Travel grants available for graduate students, postdoctoral fellows, and contingent faculty
Applications due 4 December 2015

The World Wide Web has a profound impact on how we research and understand the past. The sheer amount of cultural information that is generated and, crucially, preserved every day in electronic form, presents exciting new opportunities for researchers. Much of this information is captured within web archives. Continue reading

Two New SSHRC Grants: Web Archive Analysis Insight and Hackathon Connect

I’m really happy to pass along some great news from the Social Sciences and Humanities Research Council of Canada: two grants that we’ve been working on here at the University of Waterloo and nearby universities have been funded. I think they bring together a fantastic team of researchers and I can’t wait to see what emerges! This should really help keep the Web Archives for Historical Research Group going for the next five or six years.

SSHRC Insight Grant on Historical Use of Web Archives

With Nick Ruest (York University) and William J. Turkel (Western University) as incredible co-applicants, and myself as PI, we’ve received a five-year SSHRC Insight Grant for “A Longitudinal Analysis of the Canadian World Wide Web as a Historical Resource.” Totalling $257,541, it will complement the Ontario Early Researcher Award held at UW and is aimed towards similar project outcomes. If you want to learn more about the project, this early Ontario ERA press release did a good job of distilling some of what we do (or, really, just check out my blog).

Funding from this grant has already gone towards supporting, as well as graduate students employed at our various universities. We’ve got some great things in the pipeline, beginning with leveraging Canadian Archive-It collections, and hopefully ramping up towards much larger perspectives on Canadian social history.

This grant began in June 2015, but is only being announced now.

SSHRC Connection Grant on Hackathon: Stay Tuned!

This grant brings together a great team: Matthew Weber (Rutgers University), Jimmy Lin (University of Waterloo), Nathalie Casemajor (University of Québec in Outaouais), and Nicholas Worby (University of Toronto), and myself, to host a web archives hackathon at the University of Toronto, March 3rd – 5th 2016.  The SSHRC Connection program, which helps mobilize academic research, has awarded us $23,715 to make the event possible. We also have generous in-kind and cash funding from the University of Toronto, University of Waterloo, Rutgers University, the University of Québec in Outaouais, Library and Archives Canada, the Internet Archive, and Compute Canada.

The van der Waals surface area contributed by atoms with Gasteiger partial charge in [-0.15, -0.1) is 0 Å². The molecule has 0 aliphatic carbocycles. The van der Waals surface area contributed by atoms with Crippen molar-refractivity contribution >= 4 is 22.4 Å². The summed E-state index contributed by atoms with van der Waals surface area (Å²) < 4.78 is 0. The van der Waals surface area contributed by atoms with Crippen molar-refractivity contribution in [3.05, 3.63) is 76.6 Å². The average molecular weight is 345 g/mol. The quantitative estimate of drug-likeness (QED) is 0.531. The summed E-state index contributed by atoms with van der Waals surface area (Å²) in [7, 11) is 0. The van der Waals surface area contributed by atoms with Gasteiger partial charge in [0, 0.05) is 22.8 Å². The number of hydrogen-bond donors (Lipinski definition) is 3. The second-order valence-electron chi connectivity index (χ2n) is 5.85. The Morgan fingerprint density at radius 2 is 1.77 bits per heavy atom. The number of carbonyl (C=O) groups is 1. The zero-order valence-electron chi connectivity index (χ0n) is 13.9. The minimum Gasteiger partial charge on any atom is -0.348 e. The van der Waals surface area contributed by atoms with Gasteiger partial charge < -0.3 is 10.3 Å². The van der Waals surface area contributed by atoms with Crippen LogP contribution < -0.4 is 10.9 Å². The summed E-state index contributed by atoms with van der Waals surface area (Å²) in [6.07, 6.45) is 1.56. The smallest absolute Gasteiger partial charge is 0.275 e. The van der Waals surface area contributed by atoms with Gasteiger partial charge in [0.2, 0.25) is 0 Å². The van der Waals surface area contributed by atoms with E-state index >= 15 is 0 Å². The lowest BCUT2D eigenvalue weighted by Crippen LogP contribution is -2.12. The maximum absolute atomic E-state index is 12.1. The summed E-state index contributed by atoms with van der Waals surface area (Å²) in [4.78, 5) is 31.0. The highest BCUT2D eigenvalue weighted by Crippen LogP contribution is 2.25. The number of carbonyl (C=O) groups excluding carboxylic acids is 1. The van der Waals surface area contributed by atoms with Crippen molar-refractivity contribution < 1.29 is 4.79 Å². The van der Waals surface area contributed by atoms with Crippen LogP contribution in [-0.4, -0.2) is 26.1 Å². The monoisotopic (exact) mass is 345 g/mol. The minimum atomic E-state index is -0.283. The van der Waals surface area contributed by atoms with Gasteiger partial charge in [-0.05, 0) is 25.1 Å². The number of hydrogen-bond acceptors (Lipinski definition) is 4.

Details are currently in preparation, but a community call will be out shortly with details on the scope, the availability of travel grants, and other exciting logistical things.

If you do computational work with web archives, stay tuned for more info – but do save the date.

Press Release: Digital archive of political parties digs deep for Election 2015

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(X-posted from the University of Waterloo’s Media Relations page)

If you ever suspected Canadian politicians flip-flopped on a specific issue, or wondered where they stand on another, a new online tool will help you easily find out for sure.

Professor Ian Milligan at the University of Waterloo is charting the content of millions of archived political web pages spanning the last decade, allowing the public to compare what Canadian political leaders and pundits said in the past compared to now. pulls from collections that the University of Toronto Library has been collecting for a decade. Professor Milligan and his research team at Waterloo, as well as project collaborators from York University and Western University made the data searchable and accessible, drawing on code that staff at the British Library developed.

“We’ve got access to a collection of 50 archived websites from political parties and interest groups, allowing you to search them back to 2005,” said Milligan, a professor in the Department of History at Waterloo. “It means, for example, that anyone can find out what parties and groups said about climate change or free trade in the 2008 or 2011 election, or at any point between elections.” Continue reading